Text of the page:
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Key Takeaways: Empowering Future AAPI Leaders Through Community Development

Written by Andrew Yohanan on May 26, 2021
3 min read

Last week, Symba hosted a LinkedIn Live discussion in celebration of Asian and Pacific American Heritage Month (APAHM). The event was moderated by Ellen Zhang, CMO of Symba, and featured Andrew Chau from Boba Guys and Tea People, Thu Nguyen from OCA National, and Alexander Cena from Leadership Education for Asian Pacifics (LEAP). Our panelists gave insights on a range of topics, from improving equity in the workforce to public policy. Here are some key takeaways from the panel discussion on empowering the AAPI community.

Intention Versus Impact

Intention versus impact is an important consideration when thinking about diversity and inclusion and elevating minority voices. As Thu put it, “good intent does not always necessarily create a positive impact.” Andrew echoed this statement. For example, an organization’s good intention to create a diverse and inclusive workplace does not translate into positive impact if it only considers hiring practices but forgets to implement organization-wide inclusivity initiatives.

It is important you ensure that your AAPI coworkers feel empowered in what Thu calls “a brave space.” The process of creating these spaces is not easy nor a quick fix. Alex explains, “allow the process to be messy, everyone is still working on it.” Creating an inclusive space in your workplace will help your AAPI peers and employees feel more comfortable contributing and leading.

Mentorship Matters

Advice and guidance from mentors are critical for talent development. However, many in the AAPI community lack mentors that they can identify with. It’s not enough for organizations to promote their AAPI employees, but they need to have sponsors and mentors who can serve as advocates and examples of what is possible. As Thu says, “There is a need for robust mentoring programs across the board for both youth and working professionals.” It’s powerful to see people in positions of leadership that look like you. 

Programs like the ones that LEAP hosts are important for the community as well, especially in situations where there is a lack of representation in the workplace. As Alex mentioned, it can be electrifying for professionals to meet in these programs because they share common experiences and don’t feel alone.

Cultural Impact on Leadership Style

As Andrew explained, “No one could understand our leadership style.” His leadership style as a CEO is in contrast to traditional Western leadership styles, which often focus on individualistic systems and management. In comparison, Andrew detailed that he takes a collectivist approach to motivating his team and leading his business into the future. Neither the individualist or collectivist leadership style is superior, but many in the United States give more prominence to the former and disregard those who practice the latter. As Alex furthers, “our leaders are really well equipped, but they do not believe they are.” We must act to reassure AAPI leaders and affirm their abilities. Recognizing bias in leadership methods and taking steps to include a broader array of management styles will empower the next generation of leaders.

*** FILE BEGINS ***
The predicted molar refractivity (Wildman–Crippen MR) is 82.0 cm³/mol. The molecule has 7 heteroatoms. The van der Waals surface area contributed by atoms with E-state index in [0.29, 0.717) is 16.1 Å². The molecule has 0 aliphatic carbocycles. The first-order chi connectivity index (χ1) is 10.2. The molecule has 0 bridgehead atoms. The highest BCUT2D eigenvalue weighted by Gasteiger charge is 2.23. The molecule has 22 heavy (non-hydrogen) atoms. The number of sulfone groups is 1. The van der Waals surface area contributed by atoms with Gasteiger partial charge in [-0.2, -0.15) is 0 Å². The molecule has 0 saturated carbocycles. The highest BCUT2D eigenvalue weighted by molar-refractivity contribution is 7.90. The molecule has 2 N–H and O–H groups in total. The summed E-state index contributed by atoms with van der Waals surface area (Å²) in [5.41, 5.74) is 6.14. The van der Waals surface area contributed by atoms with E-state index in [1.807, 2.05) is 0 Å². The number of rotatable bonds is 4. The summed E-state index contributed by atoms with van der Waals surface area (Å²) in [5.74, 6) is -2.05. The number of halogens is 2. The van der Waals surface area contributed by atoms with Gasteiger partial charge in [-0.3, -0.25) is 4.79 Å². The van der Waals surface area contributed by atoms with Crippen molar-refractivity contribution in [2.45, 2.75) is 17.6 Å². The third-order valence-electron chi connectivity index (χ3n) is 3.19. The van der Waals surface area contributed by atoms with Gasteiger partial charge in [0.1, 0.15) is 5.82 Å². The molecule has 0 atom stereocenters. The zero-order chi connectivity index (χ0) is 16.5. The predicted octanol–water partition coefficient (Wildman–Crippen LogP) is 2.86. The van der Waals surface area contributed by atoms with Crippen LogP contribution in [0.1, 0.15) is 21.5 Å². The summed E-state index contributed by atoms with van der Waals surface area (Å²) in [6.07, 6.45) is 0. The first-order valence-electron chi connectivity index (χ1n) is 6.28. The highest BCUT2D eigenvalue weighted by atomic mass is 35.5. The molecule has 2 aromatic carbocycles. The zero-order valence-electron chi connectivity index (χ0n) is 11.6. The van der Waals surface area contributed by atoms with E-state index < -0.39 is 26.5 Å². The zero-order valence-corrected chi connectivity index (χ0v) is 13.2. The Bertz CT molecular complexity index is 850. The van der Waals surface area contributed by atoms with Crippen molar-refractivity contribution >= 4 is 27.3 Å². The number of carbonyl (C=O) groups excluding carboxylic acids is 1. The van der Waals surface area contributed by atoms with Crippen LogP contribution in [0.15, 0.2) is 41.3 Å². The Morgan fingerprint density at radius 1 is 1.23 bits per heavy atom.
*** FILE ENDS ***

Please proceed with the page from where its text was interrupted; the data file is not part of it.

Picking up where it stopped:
Encourage Employees to Be Their Authentic Selves

Many professionals, especially those in minority groups, feel it is critical to leave their culture and personality behind while in the workplace; however, doing so leads to a loss of identity. It is important to, as Alex says, “come as you are.” If you’re creating a space where your employees cannot express their identities in the workplace, you are not promoting psychological safety.

Self-efficacy was a concept that every panelist touched on, as Thu stated, “you should be bringing your full authentic self into the workplace.” Encourage your employees, especially those in minority groups, to express who they are.

Other Things to Keep in Mind   

  • The AAPI community is not a monolith, and should not be treated as such. 
  • Making the workforce more equitable and accessible includes bridging the digital divide. Lack of tech access and digital literacy is a barrier to education and work, and this was especially apparent in the past year. 
  • Entrepreneurs of color often face “othering” questions due to a lack of familiarity. Organizations, investors, even landlords (for brick and mortar companies) have their  own internal biases that impact the overall system of entrepreneurial growth. Before asking a question or making a comment, pause and reflect if this is something you would say to anyone, or if the dialogue is influenced by your unconscious bias. 

To view the entire panel discussion video, head over to our LinkedIn Live event page here. 

For more information on best practices for workforce development programs and Symba’s program management software, sign up for a demo.

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Andrew Yohanan

Andrew is the Marketing Intern at Symba and a MS candidate in Northwestern University’s Integrated Marketing Communications program. Prior to Symba, Andrew worked in the consumer-packaged goods industry and helped bring a number of products to market. He also graduated from Bradley University with degrees focused in Marketing, Management, and Business Law.

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